New York State Parks and Westchester County Parks have approved the renewal of the Jay Heritage Center’s (JHC) stewardship of the 21.5-acre Jay Property for another 10-year period. Westchester County Executive George Latimer personally sponsored Westchester County’s ACT 2023-312 in July to reaffirm the public-private partnership among the County, New York State Parks, and JHC. [Read more…] about Jay Heritage Center Property Management Agreement Renewed
Information about the 1836 kidnapping of Peter John Lee was related in a recent article on the New York Almanack, “NY-CT Border Disputes & The Kidnapping of Freedom-Seeker Peter John Lee.”
Lee, an African American, was lured out of Connecticut, where he resided, to Rye in Westchester County, New York. Additional aspects of this incident can be gleaned from historical documents. [Read more…] about Documents Reveal More About Peter John Lee Kidnapping Case
That was the date in 1777 when the Convention of Representatives of the State of New York, an ad hoc group elected the previous year to guide New York’s Revolutionary War efforts and develop its first constitution, completed its work. [Read more…] about We Should Celebrate New York State’s Birthday on April 20th
Bruce W. Dearstyne’s expanded new edition of The Spirit of New York (SUNY Press, 2022; first published 2016) explores nineteen dramatic events from New York State’s history that altered the course of U.S. history.
From the launch of the state government in April 1777 thru the tragedy of September 11th and through the debut of the musical play Hamilton in 2015, Dearstyne’s chapters describe great political changes, historical turning points, and struggles for social, racial, and environmental reform.
[Read more…] about Bruce Dearstyne’s ‘Spirit of New York’ Reissued In Expanded Edition
Lemmon v. New York, or Lemmon v. The People (1860) was a freedom suit begun in 1852 with a petition for a writ of habeas corpus. The case brought up questions about the legality of slavery within the United States , especially challenging the slavery laws between the northern and southern states.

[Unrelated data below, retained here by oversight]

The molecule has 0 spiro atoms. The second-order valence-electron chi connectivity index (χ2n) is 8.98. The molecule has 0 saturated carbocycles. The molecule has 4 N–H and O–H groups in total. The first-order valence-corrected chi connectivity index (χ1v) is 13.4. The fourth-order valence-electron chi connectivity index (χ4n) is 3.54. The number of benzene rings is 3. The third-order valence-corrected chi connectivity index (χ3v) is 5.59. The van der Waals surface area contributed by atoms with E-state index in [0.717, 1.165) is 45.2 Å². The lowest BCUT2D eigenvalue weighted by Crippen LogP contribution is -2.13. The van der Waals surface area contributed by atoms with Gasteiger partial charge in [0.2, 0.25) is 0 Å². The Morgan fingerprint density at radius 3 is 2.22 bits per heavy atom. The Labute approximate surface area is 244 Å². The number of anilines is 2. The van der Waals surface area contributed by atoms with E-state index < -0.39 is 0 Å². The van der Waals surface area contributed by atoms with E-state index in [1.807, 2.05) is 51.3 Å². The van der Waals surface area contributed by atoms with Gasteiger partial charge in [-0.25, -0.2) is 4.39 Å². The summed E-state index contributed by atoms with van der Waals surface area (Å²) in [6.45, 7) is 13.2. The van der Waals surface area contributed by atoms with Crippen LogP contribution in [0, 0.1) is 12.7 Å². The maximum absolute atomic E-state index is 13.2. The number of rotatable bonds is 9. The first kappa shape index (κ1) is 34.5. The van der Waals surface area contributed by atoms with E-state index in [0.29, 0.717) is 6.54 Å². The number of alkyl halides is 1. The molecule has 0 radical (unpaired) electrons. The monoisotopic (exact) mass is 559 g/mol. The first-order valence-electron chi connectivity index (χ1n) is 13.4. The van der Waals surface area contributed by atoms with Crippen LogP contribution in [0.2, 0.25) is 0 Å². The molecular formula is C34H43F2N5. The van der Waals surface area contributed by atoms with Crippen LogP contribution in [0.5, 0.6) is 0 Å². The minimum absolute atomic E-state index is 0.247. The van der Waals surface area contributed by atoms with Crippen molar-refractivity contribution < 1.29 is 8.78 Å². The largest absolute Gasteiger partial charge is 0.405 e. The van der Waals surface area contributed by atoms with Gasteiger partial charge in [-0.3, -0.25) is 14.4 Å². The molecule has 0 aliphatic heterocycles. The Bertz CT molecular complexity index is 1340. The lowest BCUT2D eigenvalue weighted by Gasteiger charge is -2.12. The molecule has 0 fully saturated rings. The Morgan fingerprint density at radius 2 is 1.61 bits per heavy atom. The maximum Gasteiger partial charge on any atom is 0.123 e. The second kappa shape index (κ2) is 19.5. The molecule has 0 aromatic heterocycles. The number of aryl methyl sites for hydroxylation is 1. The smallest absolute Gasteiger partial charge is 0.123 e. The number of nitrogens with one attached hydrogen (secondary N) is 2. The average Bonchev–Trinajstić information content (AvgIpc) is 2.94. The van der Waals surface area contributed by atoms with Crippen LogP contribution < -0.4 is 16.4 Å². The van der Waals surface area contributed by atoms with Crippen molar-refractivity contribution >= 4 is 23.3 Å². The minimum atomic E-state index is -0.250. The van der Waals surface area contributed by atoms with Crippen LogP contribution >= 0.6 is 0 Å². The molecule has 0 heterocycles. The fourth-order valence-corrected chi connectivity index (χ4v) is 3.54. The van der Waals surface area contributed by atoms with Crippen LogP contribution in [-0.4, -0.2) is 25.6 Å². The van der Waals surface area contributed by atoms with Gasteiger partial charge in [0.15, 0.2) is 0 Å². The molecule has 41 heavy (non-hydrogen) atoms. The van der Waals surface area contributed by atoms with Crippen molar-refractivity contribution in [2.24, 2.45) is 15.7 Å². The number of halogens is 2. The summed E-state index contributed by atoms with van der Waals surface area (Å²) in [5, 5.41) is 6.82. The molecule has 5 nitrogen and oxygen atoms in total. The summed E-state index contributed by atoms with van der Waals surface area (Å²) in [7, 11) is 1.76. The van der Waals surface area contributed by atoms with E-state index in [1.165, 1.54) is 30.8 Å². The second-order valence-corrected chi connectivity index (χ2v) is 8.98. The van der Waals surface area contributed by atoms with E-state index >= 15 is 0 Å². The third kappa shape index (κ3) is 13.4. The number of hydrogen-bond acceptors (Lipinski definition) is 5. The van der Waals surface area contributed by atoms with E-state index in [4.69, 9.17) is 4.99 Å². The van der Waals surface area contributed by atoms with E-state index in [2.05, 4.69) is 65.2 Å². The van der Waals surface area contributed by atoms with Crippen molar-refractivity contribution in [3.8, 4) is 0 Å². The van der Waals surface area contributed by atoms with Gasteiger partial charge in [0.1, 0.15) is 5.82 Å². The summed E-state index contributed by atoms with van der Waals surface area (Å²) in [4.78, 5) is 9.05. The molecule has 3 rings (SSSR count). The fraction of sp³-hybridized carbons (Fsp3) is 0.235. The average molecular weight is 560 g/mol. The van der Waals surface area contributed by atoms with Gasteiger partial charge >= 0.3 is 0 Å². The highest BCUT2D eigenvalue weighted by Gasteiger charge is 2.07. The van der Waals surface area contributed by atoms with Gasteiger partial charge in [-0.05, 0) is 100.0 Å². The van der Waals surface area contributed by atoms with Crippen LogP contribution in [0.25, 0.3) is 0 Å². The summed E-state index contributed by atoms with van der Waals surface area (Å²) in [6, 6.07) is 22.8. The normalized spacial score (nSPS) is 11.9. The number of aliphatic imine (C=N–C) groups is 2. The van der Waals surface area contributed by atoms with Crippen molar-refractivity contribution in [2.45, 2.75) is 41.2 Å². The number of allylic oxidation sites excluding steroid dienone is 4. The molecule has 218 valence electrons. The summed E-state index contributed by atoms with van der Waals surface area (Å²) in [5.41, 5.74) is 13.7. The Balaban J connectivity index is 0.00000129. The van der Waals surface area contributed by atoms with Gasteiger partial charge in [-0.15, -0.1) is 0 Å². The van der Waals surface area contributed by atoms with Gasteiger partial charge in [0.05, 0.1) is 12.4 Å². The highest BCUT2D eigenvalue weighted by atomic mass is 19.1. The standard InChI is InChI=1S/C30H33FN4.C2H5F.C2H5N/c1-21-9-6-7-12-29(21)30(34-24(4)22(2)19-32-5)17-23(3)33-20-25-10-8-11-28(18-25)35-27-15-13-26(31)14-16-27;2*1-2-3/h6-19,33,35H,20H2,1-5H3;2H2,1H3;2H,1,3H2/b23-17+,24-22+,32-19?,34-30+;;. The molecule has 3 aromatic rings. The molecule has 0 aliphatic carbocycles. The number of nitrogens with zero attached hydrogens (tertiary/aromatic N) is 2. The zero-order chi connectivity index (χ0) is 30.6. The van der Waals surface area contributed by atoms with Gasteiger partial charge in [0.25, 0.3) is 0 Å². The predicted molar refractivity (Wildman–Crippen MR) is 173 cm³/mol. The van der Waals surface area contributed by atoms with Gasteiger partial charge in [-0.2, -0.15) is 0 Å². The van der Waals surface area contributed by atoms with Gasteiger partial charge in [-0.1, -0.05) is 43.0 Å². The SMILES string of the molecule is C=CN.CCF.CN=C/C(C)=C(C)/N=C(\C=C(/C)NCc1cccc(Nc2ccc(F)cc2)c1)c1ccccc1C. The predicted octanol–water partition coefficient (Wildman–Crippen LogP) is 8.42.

While relocating to Texas by way of New York State, Virginia enslavers Jonathan and Juliet Lemmon brought to the city of New York eight enslaved people. They made up two family groups, each headed by a young woman: the first was Emiline (age 23), Edward (age 13), brother of Emiline; and Amanda (age 2), daughter of Emiline. The second was Nancy (age 20); Lewis (age 16), brother of Nancy; Lewis and Edward (age 7), sons of Nancy; and Ann (age 5), daughter of Nancy.
Robb Haberman, Associate Editor of The Selected Papers of John Jay, will give a presentation at the historic Hopewell Reformed Church in Hopewell Junction, East Fishkill, Dutchess County, on July 4th.
Haberman will talk about John Jay’s travels through the Hudson Valley as he “rode the circuit”; his July 4th toasts; and other little known stories of this founding father, civilian spymaster for George Washington and Fishkill resident during the Revolution. [Read more…] about John Jay Returns to the Fishkills, July 4th
About seventeen years ago, inspired by the purchase of several volumes of a popular 19th century journal, John Adler had an idea – make the American narrative more accessible to the public. So upon his retirement, the former advertising executive launched a multi-year endeavor to create a database of articles, images and ads scanned from the iconic Harper’s Weekly Magazine.